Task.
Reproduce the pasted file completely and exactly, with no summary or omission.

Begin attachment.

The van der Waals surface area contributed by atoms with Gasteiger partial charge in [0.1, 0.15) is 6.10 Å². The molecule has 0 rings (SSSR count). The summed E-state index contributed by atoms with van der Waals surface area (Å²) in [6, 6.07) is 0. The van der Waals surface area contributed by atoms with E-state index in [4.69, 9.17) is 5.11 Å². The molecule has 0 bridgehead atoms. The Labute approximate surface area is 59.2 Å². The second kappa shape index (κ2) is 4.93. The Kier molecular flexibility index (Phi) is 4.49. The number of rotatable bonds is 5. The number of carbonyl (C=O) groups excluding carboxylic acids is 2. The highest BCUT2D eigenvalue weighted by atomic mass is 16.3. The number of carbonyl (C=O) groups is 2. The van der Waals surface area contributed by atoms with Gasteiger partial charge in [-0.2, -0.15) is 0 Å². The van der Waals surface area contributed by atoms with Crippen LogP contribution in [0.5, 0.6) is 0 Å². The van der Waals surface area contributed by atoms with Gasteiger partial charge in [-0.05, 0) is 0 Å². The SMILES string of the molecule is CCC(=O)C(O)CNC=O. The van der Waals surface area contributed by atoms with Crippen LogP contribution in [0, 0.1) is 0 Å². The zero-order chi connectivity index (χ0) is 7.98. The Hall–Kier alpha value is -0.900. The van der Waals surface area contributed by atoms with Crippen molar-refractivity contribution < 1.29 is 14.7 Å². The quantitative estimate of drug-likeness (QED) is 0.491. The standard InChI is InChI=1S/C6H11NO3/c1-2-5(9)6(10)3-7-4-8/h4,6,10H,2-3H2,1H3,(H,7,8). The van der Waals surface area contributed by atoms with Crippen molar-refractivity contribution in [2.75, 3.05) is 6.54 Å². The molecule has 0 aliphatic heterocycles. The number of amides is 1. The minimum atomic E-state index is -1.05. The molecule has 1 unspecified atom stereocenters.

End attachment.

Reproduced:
The van der Waals surface area contributed by atoms with Gasteiger partial charge in [0.1, 0.15) is 6.10 Å². The molecule has 0 rings (SSSR count). The summed E-state index contributed by atoms with van der Waals surface area (Å²) in [6, 6.07) is 0. The van der Waals surface area contributed by atoms with E-state index in [4.69, 9.17) is 5.11 Å². The molecule has 0 bridgehead atoms. The Labute approximate surface area is 59.2 Å². The second kappa shape index (κ2) is 4.93. The Kier molecular flexibility index (Phi) is 4.49. The number of rotatable bonds is 5. The number of carbonyl (C=O) groups excluding carboxylic acids is 2. The highest BCUT2D eigenvalue weighted by atomic mass is 16.3. The number of carbonyl (C=O) groups is 2. The van der Waals surface area contributed by atoms with Gasteiger partial charge in [-0.2, -0.15) is 0 Å². The van der Waals surface area contributed by atoms with Crippen LogP contribution in [0.5, 0.6) is 0 Å². The van der Waals surface area contributed by atoms with Gasteiger partial charge in [-0.05, 0) is 0 Å². The SMILES string of the molecule is CCC(=O)C(O)CNC=O. The van der Waals surface area contributed by atoms with Crippen LogP contribution in [0, 0.1) is 0 Å². The zero-order chi connectivity index (χ0) is 7.98. The Hall–Kier alpha value is -0.900. The van der Waals surface area contributed by atoms with Crippen molar-refractivity contribution < 1.29 is 14.7 Å². The quantitative estimate of drug-likeness (QED) is 0.491. The standard InChI is InChI=1S/C6H11NO3/c1-2-5(9)6(10)3-7-4-8/h4,6,10H,2-3H2,1H3,(H,7,8). The van der Waals surface area contributed by atoms with Crippen molar-refractivity contribution in [2.75, 3.05) is 6.54 Å². The molecule has 0 aliphatic heterocycles. The number of amides is 1. The minimum atomic E-state index is -1.05. The molecule has 1 unspecified atom stereocenters.